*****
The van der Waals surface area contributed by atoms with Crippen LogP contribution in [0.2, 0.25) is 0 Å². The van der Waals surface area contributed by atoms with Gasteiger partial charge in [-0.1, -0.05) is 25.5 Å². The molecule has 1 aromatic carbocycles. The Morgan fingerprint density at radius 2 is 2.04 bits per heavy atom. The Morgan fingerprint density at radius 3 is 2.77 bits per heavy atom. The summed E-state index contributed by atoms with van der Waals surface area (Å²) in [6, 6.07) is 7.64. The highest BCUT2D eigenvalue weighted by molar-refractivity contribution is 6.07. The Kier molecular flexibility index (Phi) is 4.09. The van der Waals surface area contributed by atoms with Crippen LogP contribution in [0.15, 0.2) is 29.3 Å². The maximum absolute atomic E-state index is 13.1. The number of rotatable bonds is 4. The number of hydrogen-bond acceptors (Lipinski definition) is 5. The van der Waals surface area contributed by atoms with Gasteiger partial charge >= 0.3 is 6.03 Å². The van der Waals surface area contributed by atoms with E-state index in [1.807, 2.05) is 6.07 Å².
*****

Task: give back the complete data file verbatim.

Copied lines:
The van der Waals surface area contributed by atoms with Crippen LogP contribution in [0.2, 0.25) is 0 Å². The van der Waals surface area contributed by atoms with Gasteiger partial charge in [-0.1, -0.05) is 25.5 Å². The molecule has 1 aromatic carbocycles. The Morgan fingerprint density at radius 2 is 2.04 bits per heavy atom. The Morgan fingerprint density at radius 3 is 2.77 bits per heavy atom. The summed E-state index contributed by atoms with van der Waals surface area (Å²) in [6, 6.07) is 7.64. The highest BCUT2D eigenvalue weighted by molar-refractivity contribution is 6.07. The Kier molecular flexibility index (Phi) is 4.09. The van der Waals surface area contributed by atoms with Crippen LogP contribution in [0.15, 0.2) is 29.3 Å². The maximum absolute atomic E-state index is 13.1. The number of rotatable bonds is 4. The number of hydrogen-bond acceptors (Lipinski definition) is 5. The van der Waals surface area contributed by atoms with Gasteiger partial charge >= 0.3 is 6.03 Å². The van der Waals surface area contributed by atoms with E-state index in [1.807, 2.05) is 6.07 Å².